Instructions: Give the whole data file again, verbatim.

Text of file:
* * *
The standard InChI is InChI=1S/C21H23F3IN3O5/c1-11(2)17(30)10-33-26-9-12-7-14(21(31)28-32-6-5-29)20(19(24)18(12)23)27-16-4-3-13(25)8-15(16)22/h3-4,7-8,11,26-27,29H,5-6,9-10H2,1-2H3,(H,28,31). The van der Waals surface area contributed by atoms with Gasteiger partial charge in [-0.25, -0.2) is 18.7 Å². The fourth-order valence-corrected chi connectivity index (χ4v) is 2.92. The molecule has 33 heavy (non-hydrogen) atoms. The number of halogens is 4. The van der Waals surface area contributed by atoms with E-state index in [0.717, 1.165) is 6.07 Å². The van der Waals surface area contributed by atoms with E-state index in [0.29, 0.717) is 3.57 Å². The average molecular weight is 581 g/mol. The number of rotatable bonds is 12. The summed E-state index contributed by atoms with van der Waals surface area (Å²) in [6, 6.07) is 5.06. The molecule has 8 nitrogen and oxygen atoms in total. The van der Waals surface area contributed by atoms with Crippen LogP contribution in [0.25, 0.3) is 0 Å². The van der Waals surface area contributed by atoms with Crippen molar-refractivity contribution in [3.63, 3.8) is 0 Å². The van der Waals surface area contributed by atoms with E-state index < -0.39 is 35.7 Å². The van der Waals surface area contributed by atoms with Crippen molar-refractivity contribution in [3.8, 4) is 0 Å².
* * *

The standard InChI is InChI=1S/C21H23F3IN3O5/c1-11(2)17(30)10-33-26-9-12-7-14(21(31)28-32-6-5-29)20(19(24)18(12)23)27-16-4-3-13(25)8-15(16)22/h3-4,7-8,11,26-27,29H,5-6,9-10H2,1-2H3,(H,28,31). The van der Waals surface area contributed by atoms with Gasteiger partial charge in [-0.25, -0.2) is 18.7 Å². The fourth-order valence-corrected chi connectivity index (χ4v) is 2.92. The molecule has 33 heavy (non-hydrogen) atoms. The number of halogens is 4. The van der Waals surface area contributed by atoms with E-state index in [0.717, 1.165) is 6.07 Å². The van der Waals surface area contributed by atoms with E-state index in [0.29, 0.717) is 3.57 Å². The average molecular weight is 581 g/mol. The number of rotatable bonds is 12. The summed E-state index contributed by atoms with van der Waals surface area (Å²) in [6, 6.07) is 5.06. The molecule has 8 nitrogen and oxygen atoms in total. The van der Waals surface area contributed by atoms with Crippen LogP contribution in [0.25, 0.3) is 0 Å². The van der Waals surface area contributed by atoms with Crippen molar-refractivity contribution in [3.63, 3.8) is 0 Å². The van der Waals surface area contributed by atoms with E-state index < -0.39 is 35.7 Å². The van der Waals surface area contributed by atoms with Crippen molar-refractivity contribution in [3.8, 4) is 0 Å².